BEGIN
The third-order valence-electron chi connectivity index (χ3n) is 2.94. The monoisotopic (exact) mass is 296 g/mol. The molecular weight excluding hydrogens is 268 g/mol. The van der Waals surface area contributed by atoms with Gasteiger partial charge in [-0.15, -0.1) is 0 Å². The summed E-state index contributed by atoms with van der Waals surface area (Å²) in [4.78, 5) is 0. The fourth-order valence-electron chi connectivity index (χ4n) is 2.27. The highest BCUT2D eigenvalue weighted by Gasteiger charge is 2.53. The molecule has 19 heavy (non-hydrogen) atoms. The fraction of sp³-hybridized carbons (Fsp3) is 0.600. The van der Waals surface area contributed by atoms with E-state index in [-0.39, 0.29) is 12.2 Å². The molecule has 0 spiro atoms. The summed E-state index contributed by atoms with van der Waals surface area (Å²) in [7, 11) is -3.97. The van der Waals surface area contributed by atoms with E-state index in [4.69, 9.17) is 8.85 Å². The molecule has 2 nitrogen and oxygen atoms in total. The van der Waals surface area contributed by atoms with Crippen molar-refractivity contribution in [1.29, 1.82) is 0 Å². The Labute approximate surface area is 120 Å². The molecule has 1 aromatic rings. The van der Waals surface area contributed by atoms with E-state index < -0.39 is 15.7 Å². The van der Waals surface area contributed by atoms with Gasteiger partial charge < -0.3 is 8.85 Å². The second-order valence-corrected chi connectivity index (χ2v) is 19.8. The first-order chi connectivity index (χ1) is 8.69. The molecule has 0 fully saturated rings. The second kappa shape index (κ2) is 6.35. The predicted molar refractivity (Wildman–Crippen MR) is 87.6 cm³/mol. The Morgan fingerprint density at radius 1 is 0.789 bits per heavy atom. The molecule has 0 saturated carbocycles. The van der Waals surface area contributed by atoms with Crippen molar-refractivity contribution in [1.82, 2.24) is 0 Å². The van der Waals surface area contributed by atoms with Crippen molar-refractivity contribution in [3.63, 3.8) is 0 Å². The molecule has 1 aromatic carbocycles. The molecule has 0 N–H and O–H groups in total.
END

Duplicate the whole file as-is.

The third-order valence-electron chi connectivity index (χ3n) is 2.94. The monoisotopic (exact) mass is 296 g/mol. The molecular weight excluding hydrogens is 268 g/mol. The van der Waals surface area contributed by atoms with Gasteiger partial charge in [-0.15, -0.1) is 0 Å². The summed E-state index contributed by atoms with van der Waals surface area (Å²) in [4.78, 5) is 0. The fourth-order valence-electron chi connectivity index (χ4n) is 2.27. The highest BCUT2D eigenvalue weighted by Gasteiger charge is 2.53. The molecule has 19 heavy (non-hydrogen) atoms. The fraction of sp³-hybridized carbons (Fsp3) is 0.600. The van der Waals surface area contributed by atoms with E-state index in [-0.39, 0.29) is 12.2 Å². The molecule has 0 spiro atoms. The summed E-state index contributed by atoms with van der Waals surface area (Å²) in [7, 11) is -3.97. The van der Waals surface area contributed by atoms with E-state index in [4.69, 9.17) is 8.85 Å². The molecule has 2 nitrogen and oxygen atoms in total. The van der Waals surface area contributed by atoms with Crippen molar-refractivity contribution in [1.29, 1.82) is 0 Å². The Labute approximate surface area is 120 Å². The molecule has 1 aromatic rings. The van der Waals surface area contributed by atoms with E-state index < -0.39 is 15.7 Å². The van der Waals surface area contributed by atoms with Gasteiger partial charge < -0.3 is 8.85 Å². The second-order valence-corrected chi connectivity index (χ2v) is 19.8. The first-order chi connectivity index (χ1) is 8.69. The molecule has 0 fully saturated rings. The second kappa shape index (κ2) is 6.35. The predicted molar refractivity (Wildman–Crippen MR) is 87.6 cm³/mol. The Morgan fingerprint density at radius 1 is 0.789 bits per heavy atom. The molecule has 0 saturated carbocycles. The van der Waals surface area contributed by atoms with Crippen molar-refractivity contribution in [1.82, 2.24) is 0 Å². The van der Waals surface area contributed by atoms with Crippen molar-refractivity contribution in [3.63, 3.8) is 0 Å². The molecule has 1 aromatic carbocycles. The molecule has 0 N–H and O–H groups in total.